Olympia Food Co-op members propose giving organization's land back to Squaxin Tribe


At the Thursday, May 16th Olympia Food Co-op board meeting, I, as a member and former board member submitted a proposal calling on OFC to give the land they own at 905 & 921 Rogers St. NW and 3111 Pacific Ave. SE back to the Squaxin Island Tribe. The board has agreed to include the proposal on their June 20 meeting agenda. There will be a petition available for community as well as co-op members to sign in support of this land reparations proposal.

The proposal was made in keeping with OFCs history of diversity, equality and inclusion, and their desire to decolonize language and correct past injustices. See the text of the proposal below. 

For further information please contact me at

          ~ Trudy Springer, Olympia

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Proposal for Land Repatriation and Rental Agreement with the Squaxin Tribe


As a food co-op committed to social justice and ethical practices, we recognize the importance of addressing historical injustices and supporting indigenous communities. In alignment with these values, we propose both the repatriation of land owned by our co-op at 905 and 921 Rogers Street NW and 1311 Pacific Avenue SE to the Squaxin Tribe and the establishment of a rental agreement for land from the Tribe, acknowledging their rightful stewardship and sovereignty over the territory.


Background: The Squaxin Tribe, like many indigenous communities, has experienced dispossession of ancestral lands through colonization and government policies. This loss of land has had profound social, cultural, and economic impacts on the tribe and its members.  By returning land to the Squaxin Tribe and establishing a rental agreement, we aim to contribute to reconciliation efforts, support indigenous self-determination, and foster ongoing collaboration between our co-op and the Tribe.



Land Repatriation:  Conduct a thorough inventory of the land owned by our food co-op to identify parcels suitable for repatriation.  Prioritize land that holds cultural significance to the Squaxin Tribe or aligns with their community development goals.  Initiate dialogue with representatives of the Squaxin Tribe to discuss the proposal and seek their input on the repatriation process.  Engage in transparent and respectful negotiations to determine the terms of the land transfer, including legal arrangements, timelines, and any associated considerations.  Work closely with legal experts to navigate the legal requirements and procedures for transferring ownership of the identified land to the Squaxin Tribe.  Ensure all administrative tasks, such as title transfers and documentation, are completed in accordance with relevant laws and regulations.  Communicate openly with our co-op members and stakeholders about the decision to repatriate land to the Squaxin Tribe, highlighting the rationale and ethical considerations behind the initiative.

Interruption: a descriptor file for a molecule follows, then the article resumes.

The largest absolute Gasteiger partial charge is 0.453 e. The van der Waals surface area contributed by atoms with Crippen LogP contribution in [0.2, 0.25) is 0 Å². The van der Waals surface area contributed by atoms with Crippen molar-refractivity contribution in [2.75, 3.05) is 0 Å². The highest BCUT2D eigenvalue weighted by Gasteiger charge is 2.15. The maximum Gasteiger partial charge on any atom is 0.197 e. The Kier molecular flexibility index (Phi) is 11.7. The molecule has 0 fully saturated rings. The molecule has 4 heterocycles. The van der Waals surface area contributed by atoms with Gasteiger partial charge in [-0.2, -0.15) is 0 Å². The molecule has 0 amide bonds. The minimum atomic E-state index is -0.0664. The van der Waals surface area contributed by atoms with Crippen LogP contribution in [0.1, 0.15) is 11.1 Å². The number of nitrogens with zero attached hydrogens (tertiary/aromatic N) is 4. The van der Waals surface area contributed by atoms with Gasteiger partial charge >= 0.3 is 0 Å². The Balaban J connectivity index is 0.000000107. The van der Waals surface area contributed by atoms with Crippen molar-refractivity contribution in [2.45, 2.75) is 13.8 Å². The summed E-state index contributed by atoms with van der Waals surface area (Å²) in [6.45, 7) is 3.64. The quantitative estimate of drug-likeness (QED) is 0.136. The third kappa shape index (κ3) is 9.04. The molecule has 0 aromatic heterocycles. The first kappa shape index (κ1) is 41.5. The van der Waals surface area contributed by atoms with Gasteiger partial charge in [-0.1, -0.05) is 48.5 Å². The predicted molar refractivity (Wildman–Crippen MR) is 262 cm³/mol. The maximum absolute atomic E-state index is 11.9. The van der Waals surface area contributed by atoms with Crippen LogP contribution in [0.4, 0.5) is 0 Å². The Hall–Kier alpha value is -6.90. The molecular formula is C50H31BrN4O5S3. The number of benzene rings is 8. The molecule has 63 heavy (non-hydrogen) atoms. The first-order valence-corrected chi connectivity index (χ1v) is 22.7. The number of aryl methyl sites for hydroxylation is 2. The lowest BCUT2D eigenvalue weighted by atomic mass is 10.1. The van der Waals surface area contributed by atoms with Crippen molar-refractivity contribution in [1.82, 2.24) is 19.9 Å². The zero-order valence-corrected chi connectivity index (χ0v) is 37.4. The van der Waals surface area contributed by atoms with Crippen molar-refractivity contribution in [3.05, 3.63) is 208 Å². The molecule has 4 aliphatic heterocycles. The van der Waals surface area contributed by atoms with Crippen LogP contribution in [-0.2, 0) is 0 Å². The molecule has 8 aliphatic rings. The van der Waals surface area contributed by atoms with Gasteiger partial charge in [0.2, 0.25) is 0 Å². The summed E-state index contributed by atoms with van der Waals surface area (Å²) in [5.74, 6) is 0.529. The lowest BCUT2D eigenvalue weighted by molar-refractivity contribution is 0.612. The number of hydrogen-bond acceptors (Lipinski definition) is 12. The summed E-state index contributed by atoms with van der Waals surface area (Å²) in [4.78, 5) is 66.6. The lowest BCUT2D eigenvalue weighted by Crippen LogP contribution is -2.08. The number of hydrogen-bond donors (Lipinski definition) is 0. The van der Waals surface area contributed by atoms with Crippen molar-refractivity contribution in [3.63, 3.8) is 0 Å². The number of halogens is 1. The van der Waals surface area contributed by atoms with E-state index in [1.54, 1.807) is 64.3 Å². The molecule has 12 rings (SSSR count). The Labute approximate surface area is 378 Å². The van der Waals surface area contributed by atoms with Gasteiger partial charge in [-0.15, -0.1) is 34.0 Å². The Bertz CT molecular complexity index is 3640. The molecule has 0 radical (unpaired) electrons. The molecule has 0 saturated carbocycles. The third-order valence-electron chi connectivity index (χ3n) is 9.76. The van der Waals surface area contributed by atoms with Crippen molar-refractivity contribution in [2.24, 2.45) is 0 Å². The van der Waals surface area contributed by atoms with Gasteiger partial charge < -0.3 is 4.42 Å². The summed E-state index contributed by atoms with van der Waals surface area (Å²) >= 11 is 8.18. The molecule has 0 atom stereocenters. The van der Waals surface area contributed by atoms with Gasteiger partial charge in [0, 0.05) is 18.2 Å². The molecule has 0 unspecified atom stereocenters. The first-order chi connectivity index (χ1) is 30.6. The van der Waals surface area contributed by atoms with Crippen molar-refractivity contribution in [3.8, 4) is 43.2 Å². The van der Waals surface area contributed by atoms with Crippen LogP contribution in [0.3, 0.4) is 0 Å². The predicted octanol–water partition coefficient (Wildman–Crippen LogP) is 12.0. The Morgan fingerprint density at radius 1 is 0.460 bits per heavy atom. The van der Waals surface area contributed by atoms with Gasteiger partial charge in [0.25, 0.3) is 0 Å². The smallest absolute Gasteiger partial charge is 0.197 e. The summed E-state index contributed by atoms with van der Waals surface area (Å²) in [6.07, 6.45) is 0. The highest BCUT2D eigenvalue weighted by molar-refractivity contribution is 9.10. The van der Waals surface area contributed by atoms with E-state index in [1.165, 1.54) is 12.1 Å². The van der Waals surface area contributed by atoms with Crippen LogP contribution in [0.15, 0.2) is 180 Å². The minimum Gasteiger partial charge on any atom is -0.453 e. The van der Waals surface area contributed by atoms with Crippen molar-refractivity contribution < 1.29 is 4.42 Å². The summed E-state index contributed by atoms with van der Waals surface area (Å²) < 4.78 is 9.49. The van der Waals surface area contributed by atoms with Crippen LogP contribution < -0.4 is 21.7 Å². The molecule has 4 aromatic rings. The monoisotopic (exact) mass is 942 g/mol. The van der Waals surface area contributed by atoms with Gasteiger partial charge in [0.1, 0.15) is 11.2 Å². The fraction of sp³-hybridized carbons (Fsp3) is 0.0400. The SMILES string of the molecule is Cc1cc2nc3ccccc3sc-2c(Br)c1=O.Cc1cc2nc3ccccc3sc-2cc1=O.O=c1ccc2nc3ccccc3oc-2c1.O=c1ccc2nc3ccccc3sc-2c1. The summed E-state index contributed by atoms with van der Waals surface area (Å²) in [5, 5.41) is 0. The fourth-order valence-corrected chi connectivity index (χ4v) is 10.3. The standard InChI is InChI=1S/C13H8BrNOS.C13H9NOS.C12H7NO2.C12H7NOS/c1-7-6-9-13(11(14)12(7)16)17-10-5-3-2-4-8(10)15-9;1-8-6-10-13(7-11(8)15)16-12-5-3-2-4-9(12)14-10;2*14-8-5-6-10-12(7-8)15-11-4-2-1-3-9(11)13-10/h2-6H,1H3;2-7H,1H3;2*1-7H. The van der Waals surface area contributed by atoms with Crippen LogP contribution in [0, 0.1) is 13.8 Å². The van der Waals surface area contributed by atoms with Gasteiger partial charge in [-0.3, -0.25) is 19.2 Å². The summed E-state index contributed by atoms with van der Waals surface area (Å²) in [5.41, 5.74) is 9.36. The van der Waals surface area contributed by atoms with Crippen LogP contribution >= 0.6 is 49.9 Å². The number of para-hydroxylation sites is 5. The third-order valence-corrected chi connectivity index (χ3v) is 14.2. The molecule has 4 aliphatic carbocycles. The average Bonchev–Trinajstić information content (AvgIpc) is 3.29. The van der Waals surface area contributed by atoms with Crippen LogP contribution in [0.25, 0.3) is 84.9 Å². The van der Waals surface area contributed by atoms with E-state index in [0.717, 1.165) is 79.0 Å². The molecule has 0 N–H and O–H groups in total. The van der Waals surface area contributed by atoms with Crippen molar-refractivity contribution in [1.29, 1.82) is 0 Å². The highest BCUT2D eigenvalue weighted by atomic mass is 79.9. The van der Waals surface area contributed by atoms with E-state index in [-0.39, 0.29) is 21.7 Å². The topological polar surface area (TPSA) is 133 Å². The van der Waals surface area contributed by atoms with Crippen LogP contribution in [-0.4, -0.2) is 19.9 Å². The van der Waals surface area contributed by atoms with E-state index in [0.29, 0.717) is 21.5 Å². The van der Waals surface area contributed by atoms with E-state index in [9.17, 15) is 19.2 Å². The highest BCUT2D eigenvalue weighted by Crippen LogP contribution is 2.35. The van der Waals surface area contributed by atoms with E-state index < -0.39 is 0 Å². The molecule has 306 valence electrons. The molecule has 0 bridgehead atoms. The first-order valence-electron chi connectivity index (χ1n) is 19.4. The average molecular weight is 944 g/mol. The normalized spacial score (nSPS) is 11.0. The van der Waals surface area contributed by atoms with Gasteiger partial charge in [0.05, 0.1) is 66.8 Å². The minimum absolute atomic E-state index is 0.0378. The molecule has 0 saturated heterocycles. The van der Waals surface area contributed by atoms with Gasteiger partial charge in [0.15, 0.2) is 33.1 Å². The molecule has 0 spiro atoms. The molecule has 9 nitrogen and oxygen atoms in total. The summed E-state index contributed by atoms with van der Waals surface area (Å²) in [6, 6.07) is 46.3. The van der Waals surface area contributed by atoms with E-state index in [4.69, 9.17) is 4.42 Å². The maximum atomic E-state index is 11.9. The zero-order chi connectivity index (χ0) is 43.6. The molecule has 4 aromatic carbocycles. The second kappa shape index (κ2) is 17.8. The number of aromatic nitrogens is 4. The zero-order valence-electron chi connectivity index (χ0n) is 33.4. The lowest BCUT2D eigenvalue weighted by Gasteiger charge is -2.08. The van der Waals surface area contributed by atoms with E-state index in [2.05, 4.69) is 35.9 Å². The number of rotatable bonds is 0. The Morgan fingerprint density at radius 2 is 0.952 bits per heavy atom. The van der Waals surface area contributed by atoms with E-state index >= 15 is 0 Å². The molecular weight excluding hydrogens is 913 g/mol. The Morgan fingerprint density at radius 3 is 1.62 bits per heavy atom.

Rental Agreement: Simultaneously propose a rental agreement with the Squaxin Tribe for land that our co-op wishes to continue using for its operations.  Offer to pay a nominal fee in perpetuity to the Squaxin Tribe for the rental of the land, recognizing their sovereignty and rights as the original stewards of the territory. Establish clear terms and conditions for the rental agreement, including the duration, payment schedule, and any additional provisions for collaboration or mutual benefit.  Ensure that the rental agreement respects the Squaxin Tribe's cultural practices, land management priorities, and community needs.